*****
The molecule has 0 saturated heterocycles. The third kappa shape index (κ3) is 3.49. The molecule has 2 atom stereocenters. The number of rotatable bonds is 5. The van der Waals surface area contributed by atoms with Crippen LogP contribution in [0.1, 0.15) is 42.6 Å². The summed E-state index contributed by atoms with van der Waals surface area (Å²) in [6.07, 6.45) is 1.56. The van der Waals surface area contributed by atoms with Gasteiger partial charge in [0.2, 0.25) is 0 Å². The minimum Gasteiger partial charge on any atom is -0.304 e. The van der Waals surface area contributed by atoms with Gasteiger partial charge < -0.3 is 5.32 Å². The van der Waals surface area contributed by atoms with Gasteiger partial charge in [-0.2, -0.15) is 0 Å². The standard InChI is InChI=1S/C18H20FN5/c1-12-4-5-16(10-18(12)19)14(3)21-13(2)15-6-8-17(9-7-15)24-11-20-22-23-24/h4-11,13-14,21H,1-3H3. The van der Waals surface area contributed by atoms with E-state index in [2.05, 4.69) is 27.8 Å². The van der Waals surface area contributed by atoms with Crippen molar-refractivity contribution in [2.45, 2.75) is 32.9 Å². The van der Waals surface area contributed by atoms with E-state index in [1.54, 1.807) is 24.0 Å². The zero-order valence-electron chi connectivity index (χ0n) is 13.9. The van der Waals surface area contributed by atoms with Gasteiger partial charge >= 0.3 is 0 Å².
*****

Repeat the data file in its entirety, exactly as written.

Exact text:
The molecule has 0 saturated heterocycles. The third kappa shape index (κ3) is 3.49. The molecule has 2 atom stereocenters. The number of rotatable bonds is 5. The van der Waals surface area contributed by atoms with Crippen LogP contribution in [0.1, 0.15) is 42.6 Å². The summed E-state index contributed by atoms with van der Waals surface area (Å²) in [6.07, 6.45) is 1.56. The van der Waals surface area contributed by atoms with Gasteiger partial charge in [0.2, 0.25) is 0 Å². The minimum Gasteiger partial charge on any atom is -0.304 e. The van der Waals surface area contributed by atoms with Gasteiger partial charge < -0.3 is 5.32 Å². The van der Waals surface area contributed by atoms with Gasteiger partial charge in [-0.2, -0.15) is 0 Å². The standard InChI is InChI=1S/C18H20FN5/c1-12-4-5-16(10-18(12)19)14(3)21-13(2)15-6-8-17(9-7-15)24-11-20-22-23-24/h4-11,13-14,21H,1-3H3. The van der Waals surface area contributed by atoms with E-state index in [2.05, 4.69) is 27.8 Å². The van der Waals surface area contributed by atoms with Crippen molar-refractivity contribution in [2.45, 2.75) is 32.9 Å². The van der Waals surface area contributed by atoms with E-state index in [1.54, 1.807) is 24.0 Å². The zero-order valence-electron chi connectivity index (χ0n) is 13.9. The van der Waals surface area contributed by atoms with Gasteiger partial charge >= 0.3 is 0 Å².